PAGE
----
Not very well, thanks for asking.
Farsightedness is a stealthy foe, sneaking up slowly.
First you find yourself squinting at a book, holding a newspaper or a receipt out as far as your arms will stretch. This vaguely reminds you of your mother and the television guide in the mid 1980s. Dim lighting (i.e. the cash register at your favorite Mexican restaurant) is difficult. Strangely, overly-bright lights (i.e. fluorescent lights at the grocery store) are equally as problematic.
Then you have a baby at 43. In that blurry, mad moment of birth, you keep thinking, "There's something they're supposed to tell me. I know there's something they're supposed to tell me."
"It's a boy," someone finally says, handing you a tightly bundled form. You look down, and it's all a blur. It's not pain or tears or raw emotion; it's farsightedness.
Glasses -- readers, as most people call them -- become your constant companion. You buy lots of them.
Occasionally, though, you can't locate a pair.
So you think you're buying Yoplait strawberry and banana yogurt, but in reality, it's strawberry and white chocolate which sounds like an enticing combination in real life but not in yogurt.
And you run out to buy four bottles of Silly String for a birthday party . . . and come home with four bottles of temporary hair dye.
You play Scrabble with other forty--something women and play pass-the-lone pair-of -specs.
And maybe you were shopping just the other day because Kolbe's making another movie and needs props. While he heads for the toy aisle and John entertains himself looking at plastic Bowie knives, you decide to pick up a little something for Ainsley . You quickly hone in on a plastic flip phone with multi-colored buttons.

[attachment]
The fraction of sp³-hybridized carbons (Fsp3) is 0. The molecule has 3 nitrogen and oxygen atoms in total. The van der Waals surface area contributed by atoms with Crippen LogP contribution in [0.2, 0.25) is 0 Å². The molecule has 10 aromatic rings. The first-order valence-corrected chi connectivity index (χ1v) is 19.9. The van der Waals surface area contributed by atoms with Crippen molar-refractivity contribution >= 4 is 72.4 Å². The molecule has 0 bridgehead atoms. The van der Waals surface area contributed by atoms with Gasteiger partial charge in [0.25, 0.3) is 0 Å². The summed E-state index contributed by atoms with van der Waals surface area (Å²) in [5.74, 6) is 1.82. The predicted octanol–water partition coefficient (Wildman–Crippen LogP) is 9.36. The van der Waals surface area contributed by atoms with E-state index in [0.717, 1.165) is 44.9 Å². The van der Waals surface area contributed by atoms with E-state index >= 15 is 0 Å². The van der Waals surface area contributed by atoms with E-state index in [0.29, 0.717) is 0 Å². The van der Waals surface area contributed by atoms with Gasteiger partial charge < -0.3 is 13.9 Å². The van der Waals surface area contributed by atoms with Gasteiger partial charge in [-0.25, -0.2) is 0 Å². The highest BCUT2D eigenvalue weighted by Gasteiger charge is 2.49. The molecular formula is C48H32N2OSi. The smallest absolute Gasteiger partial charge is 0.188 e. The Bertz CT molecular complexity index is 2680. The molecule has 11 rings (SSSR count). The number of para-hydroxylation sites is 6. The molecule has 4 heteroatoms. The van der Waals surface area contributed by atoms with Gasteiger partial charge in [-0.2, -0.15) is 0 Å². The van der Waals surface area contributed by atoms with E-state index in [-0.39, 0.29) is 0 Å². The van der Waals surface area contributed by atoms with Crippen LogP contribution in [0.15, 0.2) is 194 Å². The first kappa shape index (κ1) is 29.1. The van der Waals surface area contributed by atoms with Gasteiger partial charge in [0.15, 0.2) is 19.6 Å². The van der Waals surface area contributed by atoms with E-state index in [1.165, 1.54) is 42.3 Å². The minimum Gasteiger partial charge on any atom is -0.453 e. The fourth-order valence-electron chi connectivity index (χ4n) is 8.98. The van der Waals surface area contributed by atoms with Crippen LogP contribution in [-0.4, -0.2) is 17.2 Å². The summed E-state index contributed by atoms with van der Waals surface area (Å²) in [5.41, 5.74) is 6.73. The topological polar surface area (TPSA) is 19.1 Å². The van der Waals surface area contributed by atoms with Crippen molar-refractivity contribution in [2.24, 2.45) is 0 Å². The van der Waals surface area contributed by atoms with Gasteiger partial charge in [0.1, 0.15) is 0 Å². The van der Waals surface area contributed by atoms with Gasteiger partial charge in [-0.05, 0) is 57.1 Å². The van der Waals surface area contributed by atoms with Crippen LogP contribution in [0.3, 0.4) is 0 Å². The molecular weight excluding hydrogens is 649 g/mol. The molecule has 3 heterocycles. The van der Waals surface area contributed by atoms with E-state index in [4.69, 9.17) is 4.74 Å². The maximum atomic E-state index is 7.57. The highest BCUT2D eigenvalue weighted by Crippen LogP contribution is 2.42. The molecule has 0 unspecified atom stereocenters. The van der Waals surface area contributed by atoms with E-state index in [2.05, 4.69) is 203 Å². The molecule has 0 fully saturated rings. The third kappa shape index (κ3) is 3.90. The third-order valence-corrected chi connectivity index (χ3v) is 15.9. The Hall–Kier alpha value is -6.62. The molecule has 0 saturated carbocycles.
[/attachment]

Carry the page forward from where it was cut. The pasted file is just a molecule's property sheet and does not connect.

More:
You arrive home and present the gift to a clearly thrilled Ainsley who tears it opens and immediately squeals, "Make-up!"
"There's make-up in that phone," John asks, clearly perplexed. "Whoa!"
Whoa is right.
Those colorful buttons you assumed were, um, numbers are, in fact, lip gloss (in shades of pink, green, and blue). This well-equipped device flips up again to reveal a sparkling palate of eye shadows.
So you confiscate the phone, hoping against hope that the child who still remembers where she lost her last pacie two years ago will forget all about the sparkly phone with more make-up choices than the Clinque counter.
She wakes up this morning and says, "Where's my phone what has the make-up?" which quickly morphs into, "W-H-E-R-E-'-S my phone what has the M-A-K-E-U-P?!!!!"
For a split second you wish you were slowly losing your hearing rather than your sight.